EU Referendum

Politics: unfit for office


It looks very much as if Johnson isn't waiting for his war, even if the Russians are doing their best to get one going. Instead, it seems as if he's relying on Covid OMG V.3.0 to serve as has "dead cat", having delivered an 8pm pre-recorded video last night declaring an "Omicron emergency".

From the look of today's crop of front page headlines, it does seem that Johnson's plan for "a million jabs a day" to halt the "tidal wave" of Omicrons is getting prominent coverage. If nothing else, it's given a new meaning to boosterism.

Despite that, a lot of people are not buying the hype, even if they only constitute a fractious if vocal minority. The assumption is that the overwhelming majority will turn up for their booster jab if called.

However, it seems the media are not happy, with the Telegraph remarking in today's editorial: "Voters and MPs are exhausted and angry - and it's easy to see why", adding: "For all lessons that should've been learnt, the cash spent, and the boosterism, our anti-Covid strategy remains a game of Russian roulette".

The government, the paper says, cannot help the fact that the world is now being confronted by the omicron variant, but it has to take responsibility for its failure to do enough to prepare one of the richest, most advanced countries for the oncoming storm.

It then goes on to say: "No wonder so many voters, and, increasingly, back-bench MPs, ministers and Cabinet members, are cynical, angry and exhausted. Two years into this crisis, the authorities appear to have learnt little".

There can, though, be only one man who bears the ultimate responsibility for the failure – the man who seeks to hide behind the "emergency" which he has just declared but, for which, he and his government is singularly unprepared.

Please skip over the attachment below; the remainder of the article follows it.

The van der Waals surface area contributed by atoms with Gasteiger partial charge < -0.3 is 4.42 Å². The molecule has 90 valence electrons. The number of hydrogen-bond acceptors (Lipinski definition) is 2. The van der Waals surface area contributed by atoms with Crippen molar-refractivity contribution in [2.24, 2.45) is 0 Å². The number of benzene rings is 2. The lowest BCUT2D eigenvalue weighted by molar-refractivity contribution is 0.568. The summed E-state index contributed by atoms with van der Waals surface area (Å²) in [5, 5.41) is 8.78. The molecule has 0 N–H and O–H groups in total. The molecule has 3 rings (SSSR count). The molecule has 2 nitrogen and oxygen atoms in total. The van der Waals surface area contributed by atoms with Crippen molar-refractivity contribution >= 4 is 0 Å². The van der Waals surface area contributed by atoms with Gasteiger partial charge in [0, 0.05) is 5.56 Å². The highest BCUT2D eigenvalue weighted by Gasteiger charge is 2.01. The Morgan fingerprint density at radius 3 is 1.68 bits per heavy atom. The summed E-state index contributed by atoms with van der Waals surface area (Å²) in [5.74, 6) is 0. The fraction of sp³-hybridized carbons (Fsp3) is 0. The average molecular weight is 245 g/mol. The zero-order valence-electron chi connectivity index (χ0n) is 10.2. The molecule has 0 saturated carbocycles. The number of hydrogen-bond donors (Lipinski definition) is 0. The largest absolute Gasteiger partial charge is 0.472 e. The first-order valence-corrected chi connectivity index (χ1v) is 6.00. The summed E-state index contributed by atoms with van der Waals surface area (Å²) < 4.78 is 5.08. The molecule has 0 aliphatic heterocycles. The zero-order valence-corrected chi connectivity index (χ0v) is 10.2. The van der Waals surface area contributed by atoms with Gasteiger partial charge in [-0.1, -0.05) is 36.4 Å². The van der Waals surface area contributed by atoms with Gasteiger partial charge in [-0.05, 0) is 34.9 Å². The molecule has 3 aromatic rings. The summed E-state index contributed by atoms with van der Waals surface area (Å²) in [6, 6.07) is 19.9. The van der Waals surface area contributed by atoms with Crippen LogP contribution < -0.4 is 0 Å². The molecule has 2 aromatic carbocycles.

Thus, if Johnson thinks his "emergency" will cleanse the nightmare that his tenure in office has become, he may be mistaken. The media show no sign of giving up the pursuit of "Partygate" and allied matters and some are determined that the prime minister should not be given a free pass.

Predictably, the Observer is up-front in making its view known, declaring: "The prime minister is unfit to govern the UK in its worst post-war crisis". And, every month of Johnson's premiership, it says, "brings a new reminder of his rank unfitness for office".

Joining the Observer is Clare Foges, a columnist for The Times since 2015 and previously chief speechwriter in 10 Downing Street for David Cameron. She writes the lead op-ed under the headline, "Tories can't let Johnson brazen this one out", her theme being: "The PM's party must recognise that his carelessness and dishonesty destroy public trust and make him unfit for office".

Of her piece, one passage in particular passage stands out, where she declares:
Surveying the wreckage that is the British government’s reputation I am less angry at Johnson himself than at those who enabled his ascension to No 10. Like some organism that single-mindedly divides its cells over and over again, he was always going to single-mindedly reach to fill the highest office that would have him. It was up to Conservative MPs who knew he was wholly unsuited to the job to block his path to Downing Street, but a callow and shallow party kept repeating the old line about Johnson being a winner and they wanted a piece of the power.
For me, that has special resonance. Back on 24 July 2019, the day after Johnson had become party leader and the day he was appointed prime minister, I published a piece for EU Referendum headed "A day of shame".

We had seen, I wrote, the result of the Conservative collective losing any sense it might ever have had, bringing to office a man "I would struggle to recommend … for the post of public toilet attendant".